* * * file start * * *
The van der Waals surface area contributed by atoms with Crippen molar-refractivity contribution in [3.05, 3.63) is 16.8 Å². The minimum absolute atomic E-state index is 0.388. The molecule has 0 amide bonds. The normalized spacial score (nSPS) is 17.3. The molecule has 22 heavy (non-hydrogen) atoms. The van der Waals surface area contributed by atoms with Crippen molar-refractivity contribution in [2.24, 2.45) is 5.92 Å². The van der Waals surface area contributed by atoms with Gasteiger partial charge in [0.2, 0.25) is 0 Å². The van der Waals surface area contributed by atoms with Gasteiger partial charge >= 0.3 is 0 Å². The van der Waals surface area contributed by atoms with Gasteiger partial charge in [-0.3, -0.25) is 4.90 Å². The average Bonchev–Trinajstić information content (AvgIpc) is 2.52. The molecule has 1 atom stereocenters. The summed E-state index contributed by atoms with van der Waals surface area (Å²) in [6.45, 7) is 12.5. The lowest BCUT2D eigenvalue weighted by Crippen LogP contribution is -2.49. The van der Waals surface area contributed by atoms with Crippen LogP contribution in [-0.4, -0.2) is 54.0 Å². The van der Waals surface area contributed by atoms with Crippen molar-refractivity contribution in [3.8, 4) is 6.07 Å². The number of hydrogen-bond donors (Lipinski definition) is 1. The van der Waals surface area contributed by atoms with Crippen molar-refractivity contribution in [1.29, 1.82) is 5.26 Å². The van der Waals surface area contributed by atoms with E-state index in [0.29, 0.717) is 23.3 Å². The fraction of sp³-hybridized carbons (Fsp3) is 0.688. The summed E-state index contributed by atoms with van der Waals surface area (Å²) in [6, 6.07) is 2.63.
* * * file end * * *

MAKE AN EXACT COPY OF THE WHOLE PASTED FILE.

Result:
The van der Waals surface area contributed by atoms with Crippen molar-refractivity contribution in [3.05, 3.63) is 16.8 Å². The minimum absolute atomic E-state index is 0.388. The molecule has 0 amide bonds. The normalized spacial score (nSPS) is 17.3. The molecule has 22 heavy (non-hydrogen) atoms. The van der Waals surface area contributed by atoms with Crippen molar-refractivity contribution in [2.24, 2.45) is 5.92 Å². The van der Waals surface area contributed by atoms with Gasteiger partial charge in [0.2, 0.25) is 0 Å². The van der Waals surface area contributed by atoms with Gasteiger partial charge >= 0.3 is 0 Å². The van der Waals surface area contributed by atoms with Gasteiger partial charge in [-0.3, -0.25) is 4.90 Å². The average Bonchev–Trinajstić information content (AvgIpc) is 2.52. The molecule has 1 atom stereocenters. The summed E-state index contributed by atoms with van der Waals surface area (Å²) in [6.45, 7) is 12.5. The lowest BCUT2D eigenvalue weighted by Crippen LogP contribution is -2.49. The van der Waals surface area contributed by atoms with Crippen LogP contribution in [-0.4, -0.2) is 54.0 Å². The van der Waals surface area contributed by atoms with Crippen molar-refractivity contribution in [3.8, 4) is 6.07 Å². The number of hydrogen-bond donors (Lipinski definition) is 1. The van der Waals surface area contributed by atoms with Crippen molar-refractivity contribution in [1.29, 1.82) is 5.26 Å². The van der Waals surface area contributed by atoms with E-state index in [0.29, 0.717) is 23.3 Å². The fraction of sp³-hybridized carbons (Fsp3) is 0.688. The summed E-state index contributed by atoms with van der Waals surface area (Å²) in [6, 6.07) is 2.63.